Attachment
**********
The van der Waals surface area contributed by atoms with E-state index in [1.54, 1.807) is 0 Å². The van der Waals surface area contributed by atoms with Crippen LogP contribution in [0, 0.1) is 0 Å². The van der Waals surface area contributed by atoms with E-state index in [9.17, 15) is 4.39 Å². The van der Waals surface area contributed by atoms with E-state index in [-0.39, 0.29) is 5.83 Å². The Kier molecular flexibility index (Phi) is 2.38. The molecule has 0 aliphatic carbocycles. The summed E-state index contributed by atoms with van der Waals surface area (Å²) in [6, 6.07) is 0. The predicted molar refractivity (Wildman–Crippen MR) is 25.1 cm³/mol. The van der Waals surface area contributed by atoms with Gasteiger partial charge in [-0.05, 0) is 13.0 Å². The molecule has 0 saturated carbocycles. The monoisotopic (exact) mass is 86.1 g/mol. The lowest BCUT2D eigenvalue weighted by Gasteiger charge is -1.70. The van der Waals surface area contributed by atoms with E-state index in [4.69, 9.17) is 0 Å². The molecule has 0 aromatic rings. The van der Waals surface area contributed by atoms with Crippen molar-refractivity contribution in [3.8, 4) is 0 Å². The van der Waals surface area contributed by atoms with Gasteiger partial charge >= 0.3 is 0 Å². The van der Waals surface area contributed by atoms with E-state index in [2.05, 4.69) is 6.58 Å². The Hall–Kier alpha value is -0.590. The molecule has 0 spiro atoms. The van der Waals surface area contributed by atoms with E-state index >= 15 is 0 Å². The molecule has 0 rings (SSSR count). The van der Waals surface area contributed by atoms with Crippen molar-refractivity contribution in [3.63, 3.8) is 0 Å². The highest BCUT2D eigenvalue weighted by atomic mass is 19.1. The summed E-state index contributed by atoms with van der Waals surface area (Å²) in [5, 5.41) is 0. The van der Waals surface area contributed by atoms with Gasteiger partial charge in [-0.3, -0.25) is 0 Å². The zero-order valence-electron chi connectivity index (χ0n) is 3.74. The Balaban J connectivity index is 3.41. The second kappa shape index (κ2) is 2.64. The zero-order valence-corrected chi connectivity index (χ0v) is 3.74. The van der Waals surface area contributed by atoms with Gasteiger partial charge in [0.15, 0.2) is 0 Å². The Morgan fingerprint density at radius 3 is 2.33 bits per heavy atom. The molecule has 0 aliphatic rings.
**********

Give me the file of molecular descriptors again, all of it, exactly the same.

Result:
The van der Waals surface area contributed by atoms with E-state index in [1.54, 1.807) is 0 Å². The van der Waals surface area contributed by atoms with Crippen LogP contribution in [0, 0.1) is 0 Å². The van der Waals surface area contributed by atoms with E-state index in [9.17, 15) is 4.39 Å². The van der Waals surface area contributed by atoms with E-state index in [-0.39, 0.29) is 5.83 Å². The Kier molecular flexibility index (Phi) is 2.38. The molecule has 0 aliphatic carbocycles. The summed E-state index contributed by atoms with van der Waals surface area (Å²) in [6, 6.07) is 0. The predicted molar refractivity (Wildman–Crippen MR) is 25.1 cm³/mol. The van der Waals surface area contributed by atoms with Gasteiger partial charge in [-0.05, 0) is 13.0 Å². The molecule has 0 saturated carbocycles. The monoisotopic (exact) mass is 86.1 g/mol. The lowest BCUT2D eigenvalue weighted by Gasteiger charge is -1.70. The van der Waals surface area contributed by atoms with E-state index in [4.69, 9.17) is 0 Å². The molecule has 0 aromatic rings. The van der Waals surface area contributed by atoms with Crippen molar-refractivity contribution in [3.8, 4) is 0 Å². The van der Waals surface area contributed by atoms with Gasteiger partial charge >= 0.3 is 0 Å². The van der Waals surface area contributed by atoms with E-state index in [2.05, 4.69) is 6.58 Å². The Hall–Kier alpha value is -0.590. The molecule has 0 spiro atoms. The van der Waals surface area contributed by atoms with E-state index >= 15 is 0 Å². The molecule has 0 rings (SSSR count). The van der Waals surface area contributed by atoms with Crippen molar-refractivity contribution in [3.63, 3.8) is 0 Å². The highest BCUT2D eigenvalue weighted by atomic mass is 19.1. The summed E-state index contributed by atoms with van der Waals surface area (Å²) in [5, 5.41) is 0. The van der Waals surface area contributed by atoms with Gasteiger partial charge in [-0.3, -0.25) is 0 Å². The zero-order valence-electron chi connectivity index (χ0n) is 3.74. The Balaban J connectivity index is 3.41. The second kappa shape index (κ2) is 2.64. The zero-order valence-corrected chi connectivity index (χ0v) is 3.74. The van der Waals surface area contributed by atoms with Gasteiger partial charge in [0.15, 0.2) is 0 Å². The Morgan fingerprint density at radius 3 is 2.33 bits per heavy atom. The molecule has 0 aliphatic rings.